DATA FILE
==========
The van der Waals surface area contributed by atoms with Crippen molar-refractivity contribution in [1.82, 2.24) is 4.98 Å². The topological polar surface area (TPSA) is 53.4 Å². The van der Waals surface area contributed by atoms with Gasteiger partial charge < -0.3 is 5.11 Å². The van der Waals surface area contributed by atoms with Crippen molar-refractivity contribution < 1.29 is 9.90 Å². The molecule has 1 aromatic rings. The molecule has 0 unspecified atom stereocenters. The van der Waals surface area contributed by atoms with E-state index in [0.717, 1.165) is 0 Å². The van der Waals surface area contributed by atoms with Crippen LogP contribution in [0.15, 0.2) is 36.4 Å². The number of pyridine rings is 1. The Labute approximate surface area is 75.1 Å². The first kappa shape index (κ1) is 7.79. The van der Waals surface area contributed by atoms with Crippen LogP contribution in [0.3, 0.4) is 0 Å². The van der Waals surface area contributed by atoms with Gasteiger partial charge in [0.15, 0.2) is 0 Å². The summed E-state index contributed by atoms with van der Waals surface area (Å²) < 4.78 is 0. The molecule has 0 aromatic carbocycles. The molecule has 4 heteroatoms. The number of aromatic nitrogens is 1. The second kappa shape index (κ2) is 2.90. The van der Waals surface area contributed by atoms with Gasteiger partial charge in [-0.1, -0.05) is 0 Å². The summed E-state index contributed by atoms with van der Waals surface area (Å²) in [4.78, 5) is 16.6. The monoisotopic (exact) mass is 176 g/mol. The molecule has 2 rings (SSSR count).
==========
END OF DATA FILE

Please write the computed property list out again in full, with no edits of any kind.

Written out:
The van der Waals surface area contributed by atoms with Crippen molar-refractivity contribution in [1.82, 2.24) is 4.98 Å². The topological polar surface area (TPSA) is 53.4 Å². The van der Waals surface area contributed by atoms with Gasteiger partial charge < -0.3 is 5.11 Å². The van der Waals surface area contributed by atoms with Crippen molar-refractivity contribution < 1.29 is 9.90 Å². The molecule has 1 aromatic rings. The molecule has 0 unspecified atom stereocenters. The van der Waals surface area contributed by atoms with E-state index in [0.717, 1.165) is 0 Å². The van der Waals surface area contributed by atoms with Crippen LogP contribution in [0.15, 0.2) is 36.4 Å². The number of pyridine rings is 1. The Labute approximate surface area is 75.1 Å². The first kappa shape index (κ1) is 7.79. The van der Waals surface area contributed by atoms with Crippen LogP contribution in [0.3, 0.4) is 0 Å². The van der Waals surface area contributed by atoms with Gasteiger partial charge in [0.15, 0.2) is 0 Å². The summed E-state index contributed by atoms with van der Waals surface area (Å²) < 4.78 is 0. The molecule has 0 aromatic carbocycles. The molecule has 4 heteroatoms. The number of aromatic nitrogens is 1. The second kappa shape index (κ2) is 2.90. The van der Waals surface area contributed by atoms with Gasteiger partial charge in [-0.1, -0.05) is 0 Å². The summed E-state index contributed by atoms with van der Waals surface area (Å²) in [4.78, 5) is 16.6. The monoisotopic (exact) mass is 176 g/mol. The molecule has 2 rings (SSSR count).